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Fake News and Fake Faith

November 28, 2016

For the past year, whenever I looked at Facebook, I constantly came across news stories with alarming headlines designed to rouse maximum fear or anger. Some of the news stories were obviously liberal in perspective, and some were obviously conservative. It was also clear that they were hoping to sway voters in the presidential election.

Most of the stories I ignored, but occasionally one would prick my interest. Could this claim possibly be true? I would often go to Snopes.com to see whether they had done any research on the veracity of the claim. Often Snopes would say the story had no basis in fact. It was fake news. For my friends who were posting this news, I would gently suggest that they check out Snopes.

Not everyone trusts Snopes. Some conservatives claim it’s just a liberal couple doing the investigating and coming to liberal conclusions. But what I like about Snopes is that it provides all of its research right there–you can check it out for yourself and come to your own conclusion. When I do that, I almost always agree with Snope’s assessment.

Another fact-checker I like is PolitFact.com. At this site professional investigators check out the accuracy of claims made by politicians. They zero in on both Democrats and Republicans, and they rate their claims anywhere from True to Pants on Fire False. Again, some people accuse PolitFact of liberal bias. It’s true that it is impossible to remove all bias. PolitiFact has to decide which claims to investigate, and then has to assess the level of truthfulness in the claim. Both of these steps involve subjective judgments. Nevertheless, the investigators are attempting to get at the facts as accurately and fairly as possible, and they present all of their evidence and reasoning so that readers can make their own determination. When I do this, I agree with PolitFact about 90% of the time.

I am writing about this because our society is in a “fact crisis.” Most Americans no longer get their news from newspapers or television news. Instead, Americans are relying ever-more heavily on cable television commentators, television satirists, bloggers, and social media newsfeeds. The problem with these sources are many: they are often opinion-based rather than unbiased reportage of facts; they often have a political and partisan agenda; they often have no editorial oversight for trimming out what is false or lop-sided in perspective; and they are sometimes filled with manufactured fake news. In Hitler’s Germany, propaganda (in contrast to unbiased news) was used to convince the public of things that were not wholly true. If a lie gets repeated enough times, people will believe the lie.

This is why it is so crucial that people get their news information from sources that have checks and balances, editors, and a commitment to be as nonpartisan and unbiased as possible. Can bias be eliminated? No. But we can eliminate intentional bias in our news. Subscribe to one or two newspapers and one or two news magazines–online or hard copy.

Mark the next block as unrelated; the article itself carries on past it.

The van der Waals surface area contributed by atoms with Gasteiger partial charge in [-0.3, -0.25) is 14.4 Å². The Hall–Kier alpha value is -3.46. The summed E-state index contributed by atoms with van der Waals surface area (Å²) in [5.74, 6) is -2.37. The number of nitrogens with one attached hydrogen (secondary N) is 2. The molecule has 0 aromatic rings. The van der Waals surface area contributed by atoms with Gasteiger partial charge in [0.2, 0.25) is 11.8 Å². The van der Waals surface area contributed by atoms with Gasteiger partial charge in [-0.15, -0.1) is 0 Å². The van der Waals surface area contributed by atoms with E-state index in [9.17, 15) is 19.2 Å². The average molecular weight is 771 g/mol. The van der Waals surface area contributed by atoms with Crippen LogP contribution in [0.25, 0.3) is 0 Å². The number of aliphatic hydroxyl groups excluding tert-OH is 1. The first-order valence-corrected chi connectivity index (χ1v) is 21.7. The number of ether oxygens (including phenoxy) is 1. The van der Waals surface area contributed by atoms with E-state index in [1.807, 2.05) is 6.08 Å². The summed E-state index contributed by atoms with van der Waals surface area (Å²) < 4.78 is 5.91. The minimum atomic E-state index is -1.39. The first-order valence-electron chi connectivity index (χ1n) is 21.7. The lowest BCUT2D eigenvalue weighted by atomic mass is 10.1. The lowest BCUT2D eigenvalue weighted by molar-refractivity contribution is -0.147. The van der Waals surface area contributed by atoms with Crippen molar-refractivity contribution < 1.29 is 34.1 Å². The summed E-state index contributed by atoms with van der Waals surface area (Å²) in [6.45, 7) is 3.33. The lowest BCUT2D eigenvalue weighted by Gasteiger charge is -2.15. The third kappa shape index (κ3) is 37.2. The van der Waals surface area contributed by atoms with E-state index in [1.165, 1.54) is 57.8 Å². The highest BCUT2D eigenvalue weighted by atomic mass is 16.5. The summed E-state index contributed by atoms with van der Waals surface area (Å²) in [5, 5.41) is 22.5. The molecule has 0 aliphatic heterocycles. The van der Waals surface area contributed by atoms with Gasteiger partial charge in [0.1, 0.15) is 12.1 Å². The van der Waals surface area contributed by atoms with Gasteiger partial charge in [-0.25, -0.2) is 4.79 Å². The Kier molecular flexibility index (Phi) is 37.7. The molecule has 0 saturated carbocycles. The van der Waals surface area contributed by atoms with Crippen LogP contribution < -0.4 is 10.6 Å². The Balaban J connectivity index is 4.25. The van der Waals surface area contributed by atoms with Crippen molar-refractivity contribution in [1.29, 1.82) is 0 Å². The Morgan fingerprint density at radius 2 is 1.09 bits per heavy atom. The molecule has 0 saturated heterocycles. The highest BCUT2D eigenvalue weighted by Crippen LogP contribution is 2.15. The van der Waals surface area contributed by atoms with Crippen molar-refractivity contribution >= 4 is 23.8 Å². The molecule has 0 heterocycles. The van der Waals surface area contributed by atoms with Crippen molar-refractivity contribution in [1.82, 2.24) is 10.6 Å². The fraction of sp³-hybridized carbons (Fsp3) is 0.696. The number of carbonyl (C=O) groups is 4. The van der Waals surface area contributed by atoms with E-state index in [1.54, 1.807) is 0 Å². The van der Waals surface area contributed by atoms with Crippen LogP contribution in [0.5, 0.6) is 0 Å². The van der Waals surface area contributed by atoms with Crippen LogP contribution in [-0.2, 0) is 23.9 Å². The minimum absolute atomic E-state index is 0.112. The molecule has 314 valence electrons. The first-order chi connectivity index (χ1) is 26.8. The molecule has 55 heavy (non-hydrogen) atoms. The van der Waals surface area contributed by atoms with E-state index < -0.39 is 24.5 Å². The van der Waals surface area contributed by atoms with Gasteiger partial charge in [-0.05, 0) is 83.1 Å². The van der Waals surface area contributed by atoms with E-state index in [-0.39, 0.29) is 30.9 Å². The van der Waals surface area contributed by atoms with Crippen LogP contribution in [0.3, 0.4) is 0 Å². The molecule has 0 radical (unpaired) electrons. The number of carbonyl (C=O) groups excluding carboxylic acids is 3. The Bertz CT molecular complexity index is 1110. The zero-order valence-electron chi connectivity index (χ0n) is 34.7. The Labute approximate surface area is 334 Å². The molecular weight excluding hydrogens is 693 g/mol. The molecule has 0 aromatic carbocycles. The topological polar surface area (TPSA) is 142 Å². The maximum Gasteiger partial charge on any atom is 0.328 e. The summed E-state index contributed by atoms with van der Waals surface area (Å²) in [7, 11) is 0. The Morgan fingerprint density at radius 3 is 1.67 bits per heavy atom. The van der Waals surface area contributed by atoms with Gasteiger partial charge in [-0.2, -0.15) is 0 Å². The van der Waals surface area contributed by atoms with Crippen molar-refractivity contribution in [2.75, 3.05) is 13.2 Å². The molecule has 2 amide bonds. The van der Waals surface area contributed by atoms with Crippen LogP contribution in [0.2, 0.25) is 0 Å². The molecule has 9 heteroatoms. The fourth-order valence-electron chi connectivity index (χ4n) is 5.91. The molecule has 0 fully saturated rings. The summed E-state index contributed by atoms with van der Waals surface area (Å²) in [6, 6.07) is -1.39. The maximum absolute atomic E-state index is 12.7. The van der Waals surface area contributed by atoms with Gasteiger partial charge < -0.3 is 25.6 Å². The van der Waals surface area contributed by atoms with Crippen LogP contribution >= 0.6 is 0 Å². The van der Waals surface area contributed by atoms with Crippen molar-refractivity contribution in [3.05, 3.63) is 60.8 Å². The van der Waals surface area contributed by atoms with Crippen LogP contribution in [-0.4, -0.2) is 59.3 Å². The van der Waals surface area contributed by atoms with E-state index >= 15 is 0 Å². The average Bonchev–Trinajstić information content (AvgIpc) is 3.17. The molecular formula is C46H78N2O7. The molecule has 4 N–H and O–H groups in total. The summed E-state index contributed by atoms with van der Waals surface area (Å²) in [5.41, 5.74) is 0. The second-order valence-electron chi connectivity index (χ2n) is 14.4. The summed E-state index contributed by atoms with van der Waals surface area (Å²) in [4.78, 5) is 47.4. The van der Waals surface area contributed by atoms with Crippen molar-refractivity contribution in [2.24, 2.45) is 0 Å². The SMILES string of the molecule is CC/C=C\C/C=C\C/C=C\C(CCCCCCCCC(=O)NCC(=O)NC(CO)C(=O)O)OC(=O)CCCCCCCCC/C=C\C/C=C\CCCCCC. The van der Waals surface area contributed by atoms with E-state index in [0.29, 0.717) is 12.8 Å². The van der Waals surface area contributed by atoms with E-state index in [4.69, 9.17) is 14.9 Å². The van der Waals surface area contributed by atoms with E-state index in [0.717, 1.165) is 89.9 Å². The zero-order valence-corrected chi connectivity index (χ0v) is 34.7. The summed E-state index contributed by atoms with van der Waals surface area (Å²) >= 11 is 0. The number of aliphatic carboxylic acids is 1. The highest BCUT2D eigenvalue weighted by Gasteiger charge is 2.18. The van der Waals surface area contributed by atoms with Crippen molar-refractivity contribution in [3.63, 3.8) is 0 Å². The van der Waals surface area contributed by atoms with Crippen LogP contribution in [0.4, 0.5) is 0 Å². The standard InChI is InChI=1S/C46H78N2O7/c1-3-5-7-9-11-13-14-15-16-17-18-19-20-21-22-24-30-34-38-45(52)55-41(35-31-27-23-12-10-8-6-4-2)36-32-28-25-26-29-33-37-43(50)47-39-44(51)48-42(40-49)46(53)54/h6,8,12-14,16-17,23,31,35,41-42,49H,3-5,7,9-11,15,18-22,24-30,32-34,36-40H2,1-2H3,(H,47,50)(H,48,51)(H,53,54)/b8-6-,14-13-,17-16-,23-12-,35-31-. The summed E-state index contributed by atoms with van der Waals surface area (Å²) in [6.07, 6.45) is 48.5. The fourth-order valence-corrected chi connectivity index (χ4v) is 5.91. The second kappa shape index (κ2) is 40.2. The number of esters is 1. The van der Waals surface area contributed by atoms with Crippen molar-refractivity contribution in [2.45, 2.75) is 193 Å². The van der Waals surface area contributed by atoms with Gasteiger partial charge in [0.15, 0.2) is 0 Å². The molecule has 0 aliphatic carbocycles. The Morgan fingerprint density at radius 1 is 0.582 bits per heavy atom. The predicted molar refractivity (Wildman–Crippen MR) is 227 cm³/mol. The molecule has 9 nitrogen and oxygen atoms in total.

Fake news leads to fake faith. We begin to believe in what is not true. We trust in concepts and perspectives and “facts” that are made-up or distorted by prejudice and fear and a desire for power. We become disciples of an ideology instead of an ideal. We become small-minded instead of broad-minded. We become either naive or cynical rather than critical-minded.

Faith is often thought of as a leap–a going beyond the available facts to make a commitment that emerges from our intuition or reasoning or experience. That is true–both for religious faith as well as secular kinds of faith. All of us, whether we realize it or not, live by faith.

Trusting in God is not the same thing as trusting that the earth is round–a demonstrable fact. Trusting in God is about trusting in love; trusting that there is such a thing as justice toward which the universe is bending; trusting that there is meaning and purpose; trusting that there is a deeper reality undergirding the reality of measurable nature.

But religious faith still needs facts so that it is effectively doing God’s work of promoting love and justice and peacemaking and healing. It still needs facts so that it is fully congruent with the world we live in. True religious faith goes beyond facts but cannot be contrary to facts.

So, read the newspaper and give up fake news.

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2 Comments
  1. Bob Briscoe permalink

    Getting beyond the bias is hard to do. What do you think of World Magazine?

    I also saw an interesting quote from C.S. Lewis:

    “Even in peacetime I think those are very wrong who say that schoolboys should be encouraged to read the newspapers. Nearly all that a boy reads there in his teens will be seen before he is twenty to have been false in emphasis and interpretation, if not in fact as well, and most of it will have lost all importance. Most of what he remembers he will therefore have to unlearn; and he will probably have acquired an incurable taste for vulgarity and sensationalism and the fatal habit of fluttering from paragraph to paragraph to learn how an actress has been divorced in California, a train derailed in France, and quadruplets born in New Zealand.”

    • Unfortunately I am not familiar with World Magazine. Your CS Lewis quote is certainly provocative! Thanks.

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